Holy guilt by association, Batman.
If a fictional character in a piece of literature from an author you admire commits some acts that would likely result in a felony conviction, does that mean youâ€™re a proponent of felonious acts? Thatâ€™s the deductive logic David Cay Johnston, the 2001 winner of the Pulitzer Prize for beat reporting, displayed on MSNBCâ€™s â€śThe ED Showâ€ť Monday night.
In a segment about Wisconsin Republican Rep. Paul Ryanâ€™s proposal to reduce the deficit, which includes simplifying the tax code and eliminating deductions to lower overall rates, Johnston called in to question Ryanâ€™s legitimacy, as heâ€™s a fan of Ayn Rand. And according to Johnston, in Randâ€™s book, â€śThe Fountainhead,â€ť the fictional character Howard Roark blows up a building, and that means people should evaluate the possibility Ryan is a proponent of blowing up buildings.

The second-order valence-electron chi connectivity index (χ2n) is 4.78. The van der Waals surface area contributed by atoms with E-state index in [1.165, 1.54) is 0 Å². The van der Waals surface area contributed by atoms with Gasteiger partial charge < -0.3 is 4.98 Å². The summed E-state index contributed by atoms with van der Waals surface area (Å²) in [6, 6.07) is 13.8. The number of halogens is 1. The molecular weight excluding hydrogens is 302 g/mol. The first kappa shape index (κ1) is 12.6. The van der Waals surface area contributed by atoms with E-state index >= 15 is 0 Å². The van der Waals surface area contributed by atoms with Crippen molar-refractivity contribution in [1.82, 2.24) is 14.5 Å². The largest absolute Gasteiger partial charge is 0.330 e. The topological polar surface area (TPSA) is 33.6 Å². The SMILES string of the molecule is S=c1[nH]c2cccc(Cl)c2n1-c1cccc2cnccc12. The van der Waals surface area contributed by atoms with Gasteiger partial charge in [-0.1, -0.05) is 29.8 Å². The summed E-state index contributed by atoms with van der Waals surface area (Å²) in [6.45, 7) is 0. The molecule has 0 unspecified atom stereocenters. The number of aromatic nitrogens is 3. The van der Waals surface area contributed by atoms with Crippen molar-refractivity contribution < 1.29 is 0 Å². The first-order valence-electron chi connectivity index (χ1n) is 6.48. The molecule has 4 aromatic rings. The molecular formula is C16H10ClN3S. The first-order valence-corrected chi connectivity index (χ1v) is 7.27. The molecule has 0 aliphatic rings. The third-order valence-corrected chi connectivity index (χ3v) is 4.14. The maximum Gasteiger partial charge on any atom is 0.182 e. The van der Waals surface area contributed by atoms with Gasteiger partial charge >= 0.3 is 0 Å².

â€śYou know, Congressman Ryan requires his staff to read Ayn Rand, whose fictional hero, Howard Roark, is a man who blew up a building because it wasnâ€™t built exactly to his specifications as the architect,â€ť Johnston said. â€śI mean, thatâ€™s the kind of society we want where our leaders say, not only are we taking from the sick and poor but weâ€™re going to hold out as a model people who commit felonies like blowing up buildings. We really need to dig into understanding the kind of people who would put forth these ideas.â€ť